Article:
A 53 year old broke his shoulder in an ATV accident and has a ”humerus” question, another man has a “dull and heavy” shoulder seasonally, a 66 year old has chronic tendonitis in one foot and wonders if he has to just live with it. As always- we need a diagnosis first. Our last caller has a constant burning pain in his elbow, and likewise, needs a clear diagnosis before treatment.
The risk/reward equation for the Super Bowl is a hot topic this week. Can Carolina Panthers linebacker Thomas Davis play effectively after getting a metal plate in his right forearm? Tony Romo broke and re-injured his collarbone, would a plate help him? What’s up with the Pro Bowl? Who are the toughest athletes?
If you have sports medicine questions or comments, Dr. Souryal has answers, or at least an opinion! First up, a twisted knee needs to get checked out. Then a jogger with a foot injury and subsequent sensory nerve damage is still having problems over a year later. The Business of Medicine segment at the top of the hour is about morals and money and passion. Dr. Souryal and Dr. Brad Bellard discuss how “bill-ability” sometimes takes precedence over what works for patients. Not on their watch!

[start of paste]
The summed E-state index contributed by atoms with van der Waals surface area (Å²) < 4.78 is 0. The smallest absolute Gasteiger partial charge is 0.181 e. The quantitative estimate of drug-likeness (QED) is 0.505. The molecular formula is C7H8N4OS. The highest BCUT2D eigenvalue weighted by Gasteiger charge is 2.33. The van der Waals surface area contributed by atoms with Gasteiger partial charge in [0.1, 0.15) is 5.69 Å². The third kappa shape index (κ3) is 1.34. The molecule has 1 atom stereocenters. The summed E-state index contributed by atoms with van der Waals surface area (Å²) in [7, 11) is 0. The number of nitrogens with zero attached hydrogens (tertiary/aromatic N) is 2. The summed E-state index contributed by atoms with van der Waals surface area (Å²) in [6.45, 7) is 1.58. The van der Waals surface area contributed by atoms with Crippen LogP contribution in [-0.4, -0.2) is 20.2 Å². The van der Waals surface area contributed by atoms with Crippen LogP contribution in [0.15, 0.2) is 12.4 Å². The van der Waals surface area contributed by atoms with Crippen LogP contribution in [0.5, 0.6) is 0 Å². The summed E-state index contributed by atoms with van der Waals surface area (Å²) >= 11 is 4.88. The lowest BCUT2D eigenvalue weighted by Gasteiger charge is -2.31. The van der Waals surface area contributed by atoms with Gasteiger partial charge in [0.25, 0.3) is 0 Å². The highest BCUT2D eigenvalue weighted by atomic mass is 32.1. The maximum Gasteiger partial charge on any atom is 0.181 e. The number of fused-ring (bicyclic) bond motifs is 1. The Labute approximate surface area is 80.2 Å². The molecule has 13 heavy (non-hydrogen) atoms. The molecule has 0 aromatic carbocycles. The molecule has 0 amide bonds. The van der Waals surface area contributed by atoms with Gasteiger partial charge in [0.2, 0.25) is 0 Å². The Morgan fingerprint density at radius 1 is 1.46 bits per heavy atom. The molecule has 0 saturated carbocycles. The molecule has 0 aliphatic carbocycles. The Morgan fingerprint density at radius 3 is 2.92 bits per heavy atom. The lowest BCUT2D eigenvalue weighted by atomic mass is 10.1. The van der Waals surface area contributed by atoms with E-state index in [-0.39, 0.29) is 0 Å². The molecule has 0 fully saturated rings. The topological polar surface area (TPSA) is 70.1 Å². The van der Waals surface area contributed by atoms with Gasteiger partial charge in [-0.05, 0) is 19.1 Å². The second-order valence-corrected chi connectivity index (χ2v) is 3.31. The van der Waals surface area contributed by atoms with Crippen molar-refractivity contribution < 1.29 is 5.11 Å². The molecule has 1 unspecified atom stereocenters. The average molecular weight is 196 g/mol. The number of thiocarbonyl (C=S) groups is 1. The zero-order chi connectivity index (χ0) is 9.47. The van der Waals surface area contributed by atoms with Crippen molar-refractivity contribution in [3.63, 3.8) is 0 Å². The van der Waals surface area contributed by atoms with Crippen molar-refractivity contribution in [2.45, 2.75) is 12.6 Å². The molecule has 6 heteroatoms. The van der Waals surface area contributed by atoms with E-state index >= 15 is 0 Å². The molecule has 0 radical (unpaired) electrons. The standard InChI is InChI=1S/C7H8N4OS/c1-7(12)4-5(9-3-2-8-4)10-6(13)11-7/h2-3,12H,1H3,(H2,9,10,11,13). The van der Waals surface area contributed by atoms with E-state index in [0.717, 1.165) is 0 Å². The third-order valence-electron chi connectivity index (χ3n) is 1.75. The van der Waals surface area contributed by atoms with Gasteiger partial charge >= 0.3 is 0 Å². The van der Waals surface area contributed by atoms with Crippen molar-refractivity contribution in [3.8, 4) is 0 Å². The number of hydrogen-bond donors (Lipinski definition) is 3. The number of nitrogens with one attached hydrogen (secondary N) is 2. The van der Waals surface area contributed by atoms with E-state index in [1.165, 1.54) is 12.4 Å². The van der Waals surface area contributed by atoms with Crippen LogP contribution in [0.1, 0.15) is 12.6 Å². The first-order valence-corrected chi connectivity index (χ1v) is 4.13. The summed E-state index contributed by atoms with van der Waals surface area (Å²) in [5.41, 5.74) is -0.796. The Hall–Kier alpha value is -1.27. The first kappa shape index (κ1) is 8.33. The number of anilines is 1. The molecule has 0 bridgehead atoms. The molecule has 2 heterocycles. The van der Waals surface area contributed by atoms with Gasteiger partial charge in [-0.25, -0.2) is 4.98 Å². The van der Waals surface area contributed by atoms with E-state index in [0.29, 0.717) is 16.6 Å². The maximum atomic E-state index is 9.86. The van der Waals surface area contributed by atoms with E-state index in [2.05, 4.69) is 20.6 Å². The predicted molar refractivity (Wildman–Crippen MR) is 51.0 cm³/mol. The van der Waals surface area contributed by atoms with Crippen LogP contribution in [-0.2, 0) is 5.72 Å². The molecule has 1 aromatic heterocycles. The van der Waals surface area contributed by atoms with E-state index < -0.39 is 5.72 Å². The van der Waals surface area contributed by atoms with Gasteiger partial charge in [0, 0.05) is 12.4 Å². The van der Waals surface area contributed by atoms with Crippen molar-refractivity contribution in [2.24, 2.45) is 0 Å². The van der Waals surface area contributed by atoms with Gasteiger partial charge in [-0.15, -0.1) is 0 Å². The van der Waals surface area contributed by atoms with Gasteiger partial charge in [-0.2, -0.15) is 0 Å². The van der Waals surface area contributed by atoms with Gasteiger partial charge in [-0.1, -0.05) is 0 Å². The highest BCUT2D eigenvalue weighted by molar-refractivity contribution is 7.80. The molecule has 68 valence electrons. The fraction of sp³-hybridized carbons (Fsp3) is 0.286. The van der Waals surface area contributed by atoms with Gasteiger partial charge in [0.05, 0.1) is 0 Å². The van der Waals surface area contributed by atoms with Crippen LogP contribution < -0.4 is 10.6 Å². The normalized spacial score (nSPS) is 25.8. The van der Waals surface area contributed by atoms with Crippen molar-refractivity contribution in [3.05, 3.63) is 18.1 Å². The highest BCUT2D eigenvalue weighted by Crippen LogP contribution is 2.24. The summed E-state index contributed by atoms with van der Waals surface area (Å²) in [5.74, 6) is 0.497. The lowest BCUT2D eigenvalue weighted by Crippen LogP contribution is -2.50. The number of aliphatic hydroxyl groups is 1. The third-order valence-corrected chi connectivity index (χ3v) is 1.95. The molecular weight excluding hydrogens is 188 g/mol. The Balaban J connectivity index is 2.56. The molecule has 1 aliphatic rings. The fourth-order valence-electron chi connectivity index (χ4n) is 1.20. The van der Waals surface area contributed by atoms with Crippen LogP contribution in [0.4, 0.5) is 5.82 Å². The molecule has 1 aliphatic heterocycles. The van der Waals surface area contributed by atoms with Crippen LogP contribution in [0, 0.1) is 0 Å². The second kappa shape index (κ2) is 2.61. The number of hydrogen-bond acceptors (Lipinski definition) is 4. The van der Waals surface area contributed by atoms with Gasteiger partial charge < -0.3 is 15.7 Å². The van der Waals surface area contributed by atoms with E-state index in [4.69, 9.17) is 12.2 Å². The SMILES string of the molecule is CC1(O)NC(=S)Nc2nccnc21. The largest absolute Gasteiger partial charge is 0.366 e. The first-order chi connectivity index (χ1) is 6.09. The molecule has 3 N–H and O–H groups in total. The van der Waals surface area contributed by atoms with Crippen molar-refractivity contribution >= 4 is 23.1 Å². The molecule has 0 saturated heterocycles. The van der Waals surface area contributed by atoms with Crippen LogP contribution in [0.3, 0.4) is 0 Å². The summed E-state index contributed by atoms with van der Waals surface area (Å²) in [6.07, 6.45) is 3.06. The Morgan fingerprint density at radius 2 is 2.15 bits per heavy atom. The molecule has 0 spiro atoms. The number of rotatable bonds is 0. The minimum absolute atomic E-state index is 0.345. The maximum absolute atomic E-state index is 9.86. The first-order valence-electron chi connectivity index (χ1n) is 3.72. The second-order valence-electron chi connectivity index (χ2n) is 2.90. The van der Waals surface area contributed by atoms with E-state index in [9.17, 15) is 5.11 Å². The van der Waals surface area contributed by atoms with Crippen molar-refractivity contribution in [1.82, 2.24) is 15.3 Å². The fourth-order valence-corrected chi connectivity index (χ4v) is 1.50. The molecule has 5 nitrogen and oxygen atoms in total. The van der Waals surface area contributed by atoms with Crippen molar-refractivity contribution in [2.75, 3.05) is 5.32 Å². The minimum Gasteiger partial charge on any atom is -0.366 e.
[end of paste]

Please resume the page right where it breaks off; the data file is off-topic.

A former athlete and current Orthopaedic Trauma PA has pain, limited range of motion and weakness, and even a pop and numbness recently which could be related to a shoulder procedure decades ago. The show ends with an interesting case of a rare shoulder blade injury that could actually be a pain in the neck.
Hard to believe he’s gone. Legend David Bowie has passed and in tribute, provides the background tunes to this week’s show. Dr. Souryal, as usual, has so many good topics to get through. Roethlisberger’s and Romo’s shoulder injuries are explained in depth, along with the real reason for wearing shoulder pads. Teaching “rugby-style” tackling techniques at all levels could be good news for preventing concussions and aims to make football safer. The difference between an ankle sprain and a high ankle sprain is explained, at last, in Sports Medicine 101.
The text machine is going crazy bananas as a record number of questions and comments flow in and the phone lines are hopping, too. The first caller has questions about rehab for shoulder and knee surgery with just a week in between. How can he go about rehab for each at the same time? A high school coach has had both knees replaced and has lots of “static electricity“ pain two years later and a swollen foot. What now? An active flat-footed man has grade 3 ankle problems and asks if there is any alternative to the major reconstructive surgery that is recommended for him. A boxer gets a sharp stabbing shoulder pain while throwing a left jab that points to joint instability.